The impact of housing on health is a growing topic of discussion in health transformation in public health conferences around the country. Dr. Megan Sandel MD, MPH, the nation’s leading expert on how housing impacts child health, is coming to Greensboro for Housing Summit 2019.
In Greensboro, community partnerships are already addressing health through housing interventions.
Here are five of the ways:
1. As we age or experience mobility challenges, our housing may no longer fit our needs for accessibility and safety; we may risk injuries from falling and become isolated in our own homes.
Prescription: Aging Gracefully. Community Housing Solutions and Triad Healthcare Network are partnering to modify homes and medical protocols to the specific needs of each homeowner to improve health. As part of a national research study, this Greensboro partnership is proving the benefits of the integrated approach.
When well meaning people gather to try to solve an important social issue, sometimes the people policy is aimed to assist are lost sight of in the conversations.
In a land far, far away, a place you’ve never heard of, a group of eight people gathered in a conference room to address the needs of the homeless community. The group was comprised of city and county officials, politicians and a reporter. The reporter was me. The group, with varied experience with the issue talked about the need of emergency shelter, transitional housing and permanent affordable housing.
The city doesn’t have a huge problem with homelessness as of yet, but economic development strategies carried out by city officials at the direction of city politicians will add growth to the city in the years to come and could upgrade the “small” problem to a full blown disaster.
Would you tell your children there is no food because you gave all your money to the slumlord? Or would you buy groceries and risk another eviction, knowing that each time the money doesn’t stretch far enough to pay the full rent, that it is harder and harder to get housing?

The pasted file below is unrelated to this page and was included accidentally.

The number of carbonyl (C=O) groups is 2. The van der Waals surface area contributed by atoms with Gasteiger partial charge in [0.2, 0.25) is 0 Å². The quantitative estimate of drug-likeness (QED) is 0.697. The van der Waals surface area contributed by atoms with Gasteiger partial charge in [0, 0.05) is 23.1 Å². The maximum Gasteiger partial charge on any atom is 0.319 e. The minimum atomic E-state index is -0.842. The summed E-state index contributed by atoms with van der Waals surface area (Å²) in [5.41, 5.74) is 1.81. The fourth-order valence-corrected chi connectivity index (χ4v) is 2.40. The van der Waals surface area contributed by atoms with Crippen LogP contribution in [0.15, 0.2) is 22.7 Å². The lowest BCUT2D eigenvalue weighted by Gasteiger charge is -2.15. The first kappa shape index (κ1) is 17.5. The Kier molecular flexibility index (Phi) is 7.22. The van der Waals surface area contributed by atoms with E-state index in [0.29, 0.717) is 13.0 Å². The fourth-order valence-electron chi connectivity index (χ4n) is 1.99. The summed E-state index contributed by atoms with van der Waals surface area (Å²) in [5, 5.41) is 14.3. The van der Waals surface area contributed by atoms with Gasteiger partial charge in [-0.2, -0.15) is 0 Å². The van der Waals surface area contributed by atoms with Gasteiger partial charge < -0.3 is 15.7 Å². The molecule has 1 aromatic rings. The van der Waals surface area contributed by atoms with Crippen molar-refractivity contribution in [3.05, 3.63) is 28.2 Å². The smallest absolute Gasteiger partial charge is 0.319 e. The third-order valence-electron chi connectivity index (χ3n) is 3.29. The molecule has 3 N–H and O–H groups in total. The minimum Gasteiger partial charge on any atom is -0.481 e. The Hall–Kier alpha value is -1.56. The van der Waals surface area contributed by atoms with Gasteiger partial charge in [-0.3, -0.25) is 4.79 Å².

That is the agonizing dilemma of thousands of mothers and fathers and grandparents raising grandchildren as they experience the “persistent shortage of safe affordable housing”. Eviction, if they don’t give every penny to the landlord. Homelessness, because they can’t find anything else when wages are low and rents are rising and eviction records are counted against them. Plus, landlords may not want families with children; that is illegal discrimination but common practice. Substandard, because that may be all someone will finally agree to rent to them.
If our community had more housing, in decent condition, with rents affordable for families, then children could eat and not change schools four times a year and not go to the hospital in asthma crisis. And parents could smile instead of being depressed and stressed as they have to choose food OR roof OR health but not all three.
In the traditional system, homeless individuals are moved through levels of housing that will eventually lead to independent housing. For instance, from the streets to the shelters, and from the shelters to a housing program, and from a housing program to an independent apartment. In the housing program, treatment is given to battle some factors surrounding homelessness like, substance abuse, mental health, job training, and domestic violence.